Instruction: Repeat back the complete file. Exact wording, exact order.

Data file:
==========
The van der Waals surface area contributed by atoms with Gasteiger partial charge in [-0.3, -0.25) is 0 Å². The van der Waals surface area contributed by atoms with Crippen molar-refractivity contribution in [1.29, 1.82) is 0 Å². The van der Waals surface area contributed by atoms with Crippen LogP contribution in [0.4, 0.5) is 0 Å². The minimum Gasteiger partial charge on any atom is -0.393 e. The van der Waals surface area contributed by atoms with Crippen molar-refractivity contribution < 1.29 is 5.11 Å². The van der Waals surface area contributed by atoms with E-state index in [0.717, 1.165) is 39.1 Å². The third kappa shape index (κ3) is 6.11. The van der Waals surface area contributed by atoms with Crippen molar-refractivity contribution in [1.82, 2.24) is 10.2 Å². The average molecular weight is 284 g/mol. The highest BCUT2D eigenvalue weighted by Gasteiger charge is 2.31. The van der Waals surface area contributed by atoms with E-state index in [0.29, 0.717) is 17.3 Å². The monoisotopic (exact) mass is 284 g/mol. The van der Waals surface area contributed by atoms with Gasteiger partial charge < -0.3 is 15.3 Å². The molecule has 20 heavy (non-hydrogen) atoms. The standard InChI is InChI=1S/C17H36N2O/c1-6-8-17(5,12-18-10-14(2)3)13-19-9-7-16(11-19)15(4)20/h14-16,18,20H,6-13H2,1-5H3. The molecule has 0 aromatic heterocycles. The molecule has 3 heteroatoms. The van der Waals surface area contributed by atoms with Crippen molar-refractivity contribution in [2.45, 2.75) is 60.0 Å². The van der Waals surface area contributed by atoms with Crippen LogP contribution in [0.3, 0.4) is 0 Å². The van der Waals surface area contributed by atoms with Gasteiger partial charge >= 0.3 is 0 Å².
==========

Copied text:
The van der Waals surface area contributed by atoms with Gasteiger partial charge in [-0.3, -0.25) is 0 Å². The van der Waals surface area contributed by atoms with Crippen molar-refractivity contribution in [1.29, 1.82) is 0 Å². The van der Waals surface area contributed by atoms with Crippen LogP contribution in [0.4, 0.5) is 0 Å². The minimum Gasteiger partial charge on any atom is -0.393 e. The van der Waals surface area contributed by atoms with Crippen molar-refractivity contribution < 1.29 is 5.11 Å². The van der Waals surface area contributed by atoms with E-state index in [0.717, 1.165) is 39.1 Å². The third kappa shape index (κ3) is 6.11. The van der Waals surface area contributed by atoms with Crippen molar-refractivity contribution in [1.82, 2.24) is 10.2 Å². The average molecular weight is 284 g/mol. The highest BCUT2D eigenvalue weighted by Gasteiger charge is 2.31. The van der Waals surface area contributed by atoms with E-state index in [0.29, 0.717) is 17.3 Å². The monoisotopic (exact) mass is 284 g/mol. The van der Waals surface area contributed by atoms with Gasteiger partial charge < -0.3 is 15.3 Å². The molecule has 20 heavy (non-hydrogen) atoms. The standard InChI is InChI=1S/C17H36N2O/c1-6-8-17(5,12-18-10-14(2)3)13-19-9-7-16(11-19)15(4)20/h14-16,18,20H,6-13H2,1-5H3. The molecule has 0 aromatic heterocycles. The molecule has 3 heteroatoms. The van der Waals surface area contributed by atoms with Crippen molar-refractivity contribution in [2.45, 2.75) is 60.0 Å². The van der Waals surface area contributed by atoms with Crippen LogP contribution in [0.3, 0.4) is 0 Å². The van der Waals surface area contributed by atoms with Gasteiger partial charge >= 0.3 is 0 Å².